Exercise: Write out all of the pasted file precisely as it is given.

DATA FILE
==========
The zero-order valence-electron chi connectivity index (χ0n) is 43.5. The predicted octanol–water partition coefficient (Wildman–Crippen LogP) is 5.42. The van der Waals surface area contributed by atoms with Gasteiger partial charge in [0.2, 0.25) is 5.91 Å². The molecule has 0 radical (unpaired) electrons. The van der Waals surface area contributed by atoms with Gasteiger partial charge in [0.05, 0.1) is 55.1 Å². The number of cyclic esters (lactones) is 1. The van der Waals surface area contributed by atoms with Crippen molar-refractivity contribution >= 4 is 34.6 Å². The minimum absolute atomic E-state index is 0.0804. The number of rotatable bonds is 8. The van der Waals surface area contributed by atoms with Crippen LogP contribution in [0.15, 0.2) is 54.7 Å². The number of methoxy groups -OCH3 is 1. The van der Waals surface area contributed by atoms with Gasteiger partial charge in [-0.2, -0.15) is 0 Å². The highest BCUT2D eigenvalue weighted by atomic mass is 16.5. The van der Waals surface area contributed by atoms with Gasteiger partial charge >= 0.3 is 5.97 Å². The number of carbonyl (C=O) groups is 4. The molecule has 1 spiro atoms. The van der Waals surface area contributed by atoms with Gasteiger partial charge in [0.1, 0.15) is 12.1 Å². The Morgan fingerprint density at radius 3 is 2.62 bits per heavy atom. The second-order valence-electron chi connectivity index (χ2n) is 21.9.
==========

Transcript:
The zero-order valence-electron chi connectivity index (χ0n) is 43.5. The predicted octanol–water partition coefficient (Wildman–Crippen LogP) is 5.42. The van der Waals surface area contributed by atoms with Gasteiger partial charge in [0.2, 0.25) is 5.91 Å². The molecule has 0 radical (unpaired) electrons. The van der Waals surface area contributed by atoms with Gasteiger partial charge in [0.05, 0.1) is 55.1 Å². The number of cyclic esters (lactones) is 1. The van der Waals surface area contributed by atoms with Crippen molar-refractivity contribution >= 4 is 34.6 Å². The minimum absolute atomic E-state index is 0.0804. The number of rotatable bonds is 8. The van der Waals surface area contributed by atoms with Crippen LogP contribution in [0.15, 0.2) is 54.7 Å². The number of methoxy groups -OCH3 is 1. The van der Waals surface area contributed by atoms with Gasteiger partial charge in [-0.2, -0.15) is 0 Å². The highest BCUT2D eigenvalue weighted by atomic mass is 16.5. The van der Waals surface area contributed by atoms with Gasteiger partial charge >= 0.3 is 5.97 Å². The number of carbonyl (C=O) groups is 4. The molecule has 1 spiro atoms. The van der Waals surface area contributed by atoms with Gasteiger partial charge in [0.1, 0.15) is 12.1 Å². The Morgan fingerprint density at radius 3 is 2.62 bits per heavy atom. The second-order valence-electron chi connectivity index (χ2n) is 21.9.